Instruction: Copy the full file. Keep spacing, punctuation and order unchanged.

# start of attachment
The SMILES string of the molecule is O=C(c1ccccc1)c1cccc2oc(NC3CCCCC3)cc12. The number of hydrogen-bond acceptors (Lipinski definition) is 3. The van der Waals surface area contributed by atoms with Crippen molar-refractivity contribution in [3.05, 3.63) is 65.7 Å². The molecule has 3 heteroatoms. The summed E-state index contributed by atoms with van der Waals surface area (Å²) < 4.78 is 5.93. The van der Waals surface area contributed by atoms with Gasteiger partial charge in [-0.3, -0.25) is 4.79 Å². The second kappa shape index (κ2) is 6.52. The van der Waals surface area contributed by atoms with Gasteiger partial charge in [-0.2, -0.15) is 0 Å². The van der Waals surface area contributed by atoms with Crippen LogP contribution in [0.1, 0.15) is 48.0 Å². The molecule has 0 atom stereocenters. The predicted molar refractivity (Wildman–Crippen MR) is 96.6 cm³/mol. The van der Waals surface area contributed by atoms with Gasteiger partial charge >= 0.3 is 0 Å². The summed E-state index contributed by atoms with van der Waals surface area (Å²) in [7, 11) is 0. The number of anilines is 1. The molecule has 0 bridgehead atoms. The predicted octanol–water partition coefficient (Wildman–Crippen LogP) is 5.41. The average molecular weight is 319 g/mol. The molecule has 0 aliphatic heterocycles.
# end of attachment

The SMILES string of the molecule is O=C(c1ccccc1)c1cccc2oc(NC3CCCCC3)cc12. The number of hydrogen-bond acceptors (Lipinski definition) is 3. The van der Waals surface area contributed by atoms with Crippen molar-refractivity contribution in [3.05, 3.63) is 65.7 Å². The molecule has 3 heteroatoms. The summed E-state index contributed by atoms with van der Waals surface area (Å²) < 4.78 is 5.93. The van der Waals surface area contributed by atoms with Gasteiger partial charge in [-0.3, -0.25) is 4.79 Å². The second kappa shape index (κ2) is 6.52. The van der Waals surface area contributed by atoms with Gasteiger partial charge in [-0.2, -0.15) is 0 Å². The van der Waals surface area contributed by atoms with Crippen LogP contribution in [0.1, 0.15) is 48.0 Å². The molecule has 0 atom stereocenters. The predicted molar refractivity (Wildman–Crippen MR) is 96.6 cm³/mol. The van der Waals surface area contributed by atoms with Gasteiger partial charge >= 0.3 is 0 Å². The summed E-state index contributed by atoms with van der Waals surface area (Å²) in [7, 11) is 0. The number of anilines is 1. The molecule has 0 bridgehead atoms. The predicted octanol–water partition coefficient (Wildman–Crippen LogP) is 5.41. The average molecular weight is 319 g/mol. The molecule has 0 aliphatic heterocycles.